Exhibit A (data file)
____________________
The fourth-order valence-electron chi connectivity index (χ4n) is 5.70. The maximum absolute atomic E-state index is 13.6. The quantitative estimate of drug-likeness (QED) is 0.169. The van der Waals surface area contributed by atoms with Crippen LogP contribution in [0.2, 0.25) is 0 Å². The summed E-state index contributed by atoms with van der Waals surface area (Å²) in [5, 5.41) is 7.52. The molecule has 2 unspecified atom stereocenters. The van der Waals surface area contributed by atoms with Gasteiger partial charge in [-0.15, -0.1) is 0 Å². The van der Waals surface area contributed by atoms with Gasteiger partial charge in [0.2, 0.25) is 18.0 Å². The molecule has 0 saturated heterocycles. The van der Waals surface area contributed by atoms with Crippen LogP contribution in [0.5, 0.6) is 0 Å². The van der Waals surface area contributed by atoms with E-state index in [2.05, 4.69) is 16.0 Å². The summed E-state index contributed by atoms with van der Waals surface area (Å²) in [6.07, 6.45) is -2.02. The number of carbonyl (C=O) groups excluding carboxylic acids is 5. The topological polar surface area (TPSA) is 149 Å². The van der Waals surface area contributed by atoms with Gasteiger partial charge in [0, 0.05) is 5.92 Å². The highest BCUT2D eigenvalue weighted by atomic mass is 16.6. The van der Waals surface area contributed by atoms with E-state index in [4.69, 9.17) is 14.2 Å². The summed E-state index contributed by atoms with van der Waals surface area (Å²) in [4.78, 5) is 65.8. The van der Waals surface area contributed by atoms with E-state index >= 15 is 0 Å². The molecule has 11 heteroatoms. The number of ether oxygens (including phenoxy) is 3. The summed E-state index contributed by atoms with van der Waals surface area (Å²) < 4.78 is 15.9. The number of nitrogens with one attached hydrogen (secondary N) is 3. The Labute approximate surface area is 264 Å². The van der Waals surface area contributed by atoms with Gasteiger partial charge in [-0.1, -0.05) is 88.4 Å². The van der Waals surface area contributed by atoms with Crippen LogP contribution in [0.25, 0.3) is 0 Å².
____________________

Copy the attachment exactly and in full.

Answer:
The fourth-order valence-electron chi connectivity index (χ4n) is 5.70. The maximum absolute atomic E-state index is 13.6. The quantitative estimate of drug-likeness (QED) is 0.169. The van der Waals surface area contributed by atoms with Crippen LogP contribution in [0.2, 0.25) is 0 Å². The summed E-state index contributed by atoms with van der Waals surface area (Å²) in [5, 5.41) is 7.52. The molecule has 2 unspecified atom stereocenters. The van der Waals surface area contributed by atoms with Gasteiger partial charge in [-0.15, -0.1) is 0 Å². The van der Waals surface area contributed by atoms with Gasteiger partial charge in [0.2, 0.25) is 18.0 Å². The molecule has 0 saturated heterocycles. The van der Waals surface area contributed by atoms with Crippen LogP contribution in [0.5, 0.6) is 0 Å². The van der Waals surface area contributed by atoms with E-state index in [2.05, 4.69) is 16.0 Å². The summed E-state index contributed by atoms with van der Waals surface area (Å²) in [6.07, 6.45) is -2.02. The number of carbonyl (C=O) groups excluding carboxylic acids is 5. The topological polar surface area (TPSA) is 149 Å². The van der Waals surface area contributed by atoms with Gasteiger partial charge in [0, 0.05) is 5.92 Å². The highest BCUT2D eigenvalue weighted by atomic mass is 16.6. The van der Waals surface area contributed by atoms with E-state index in [4.69, 9.17) is 14.2 Å². The summed E-state index contributed by atoms with van der Waals surface area (Å²) in [4.78, 5) is 65.8. The van der Waals surface area contributed by atoms with E-state index >= 15 is 0 Å². The molecule has 11 heteroatoms. The number of ether oxygens (including phenoxy) is 3. The summed E-state index contributed by atoms with van der Waals surface area (Å²) < 4.78 is 15.9. The number of nitrogens with one attached hydrogen (secondary N) is 3. The Labute approximate surface area is 264 Å². The van der Waals surface area contributed by atoms with Gasteiger partial charge in [-0.1, -0.05) is 88.4 Å². The van der Waals surface area contributed by atoms with Crippen LogP contribution in [0.25, 0.3) is 0 Å².